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SVP International

From Our Executive Director

Dear All:

As a lifelong learner, social justice advocate, and Cleveland booster, I have the perfect job. Surrounded by folks from throughout the Greater Cleveland community and beyond, I share their passion for collaborating with nonprofits – both big and small – who are doing the heavy lifting in our community.

At Social Venture Partners, ours is a unique model of engaged philanthropy which regularly brings funding and collaborative, tailored brainstorming to bear on challenges facing nonprofits. We are also committed to educational programming that strengthens us as nonprofit activists and donor-volunteers in addition to supporting the nonprofits we’ve worked with over the last eighteen years and the communities whose needs they address. In addition to sharing our own insights and experience, we are constantly learning from those around us.

What has struck me over the last several years is the amount of UNlearning we’ve engaged in. As funders, we’ve grown increasingly aware of the unequal power dynamics between grantor and grantee. Although we consistently tweak our investment cycle and the demands we place on applicants, more change is needed. In removing certain hoops from the application process, we inadvertently create others. And we never feel we have done enough or learned enough. But we embrace this uncertainty, this questioning, this desire to make our world a better place for everyone.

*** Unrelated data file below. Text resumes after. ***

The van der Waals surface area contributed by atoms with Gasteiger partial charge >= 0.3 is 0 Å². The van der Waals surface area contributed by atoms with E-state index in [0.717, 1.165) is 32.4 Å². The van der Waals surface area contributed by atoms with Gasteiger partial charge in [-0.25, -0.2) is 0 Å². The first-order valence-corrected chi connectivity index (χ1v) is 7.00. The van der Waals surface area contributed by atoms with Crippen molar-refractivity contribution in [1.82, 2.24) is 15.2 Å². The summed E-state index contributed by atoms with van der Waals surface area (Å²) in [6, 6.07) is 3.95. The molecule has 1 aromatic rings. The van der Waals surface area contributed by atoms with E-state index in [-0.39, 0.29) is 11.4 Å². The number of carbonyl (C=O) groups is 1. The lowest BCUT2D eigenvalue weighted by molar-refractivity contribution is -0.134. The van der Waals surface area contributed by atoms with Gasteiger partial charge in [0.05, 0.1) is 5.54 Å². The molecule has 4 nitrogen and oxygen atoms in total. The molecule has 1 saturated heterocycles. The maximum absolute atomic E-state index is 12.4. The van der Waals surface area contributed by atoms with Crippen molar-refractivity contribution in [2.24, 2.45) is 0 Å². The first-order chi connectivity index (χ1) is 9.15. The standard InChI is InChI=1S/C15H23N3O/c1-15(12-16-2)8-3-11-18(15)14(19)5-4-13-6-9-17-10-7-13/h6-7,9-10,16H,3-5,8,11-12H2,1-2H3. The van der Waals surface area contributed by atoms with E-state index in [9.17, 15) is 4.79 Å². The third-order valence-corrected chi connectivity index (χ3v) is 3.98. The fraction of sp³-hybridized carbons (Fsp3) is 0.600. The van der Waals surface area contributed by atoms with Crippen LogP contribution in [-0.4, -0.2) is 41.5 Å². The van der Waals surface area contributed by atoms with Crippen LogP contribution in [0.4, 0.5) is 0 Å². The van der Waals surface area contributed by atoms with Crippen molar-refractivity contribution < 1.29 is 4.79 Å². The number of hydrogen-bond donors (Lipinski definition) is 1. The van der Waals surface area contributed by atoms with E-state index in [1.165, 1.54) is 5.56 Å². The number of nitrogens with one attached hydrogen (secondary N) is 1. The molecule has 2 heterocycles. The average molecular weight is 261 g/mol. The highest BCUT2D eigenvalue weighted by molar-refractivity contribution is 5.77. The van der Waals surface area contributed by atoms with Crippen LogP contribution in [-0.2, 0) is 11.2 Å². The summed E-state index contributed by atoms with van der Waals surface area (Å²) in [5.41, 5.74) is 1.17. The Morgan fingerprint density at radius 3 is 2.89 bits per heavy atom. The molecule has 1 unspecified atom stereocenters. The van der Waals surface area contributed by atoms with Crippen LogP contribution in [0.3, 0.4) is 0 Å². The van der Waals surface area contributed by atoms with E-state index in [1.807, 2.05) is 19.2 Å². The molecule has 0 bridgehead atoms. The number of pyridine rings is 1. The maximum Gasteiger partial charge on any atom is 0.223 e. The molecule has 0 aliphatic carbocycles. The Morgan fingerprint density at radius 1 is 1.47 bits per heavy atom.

One of the advantages to being part of an international network is to learn from one another and to share what works . . . and what doesn’t. An approach that works well in SVP Bangalore might be just what SVP Boston is looking for. An SVP Cleveland challenge might be echoed in SVP Calgary. And one of the ongoing challenges facing citizens around our world is one of equity. Many of us have been committed to greater diversity and inclusivity both in SVP and beyond. But equity has been a newer challenge for many of us.

As someone who has long been an advocate of civil and human rights, I’ve worked on Amnesty International campaigns around our planet and have spoken up when I’ve observed injustices in my own world. But what I’ve also discovered is how my own perspectives and even my learning has been shaped by the privilege I have as a white woman. I’m also aware of the danger of complacency, of the pitfalls of believing that my open-mindedness and advocacy for social justice means I understand more about social inequities than I do.

However, between the hundreds of conversations and the many equity workshops offered locally and across the country, I have started to learn more about implicit bias, about the grantor-grantee imbalance, about systemic inequities. Some inequities I have seen first-hand as a former public school teacher and former judicial law clerk in Juvenile Court. Others I am learning about from the nonprofits we collaborate with, year in and year out. But the learning – and unlearning – will take a lifetime. And I can’t think of a better way to spend my life.

As we share our own discoveries and ongoing questions, I urge you to join us and the many, many community partners who are equally committed to learning and unlearning. Embrace the discomfort that so often accompanies this equity journey. And strive, with us, to create a world that offers opportunity for all.


Hilary Sparks-Roberts | Executive Director
8200 Sweet Valley Drive, Suite 100
Cleveland, Ohio 44125
Pronouns: she/her/hers

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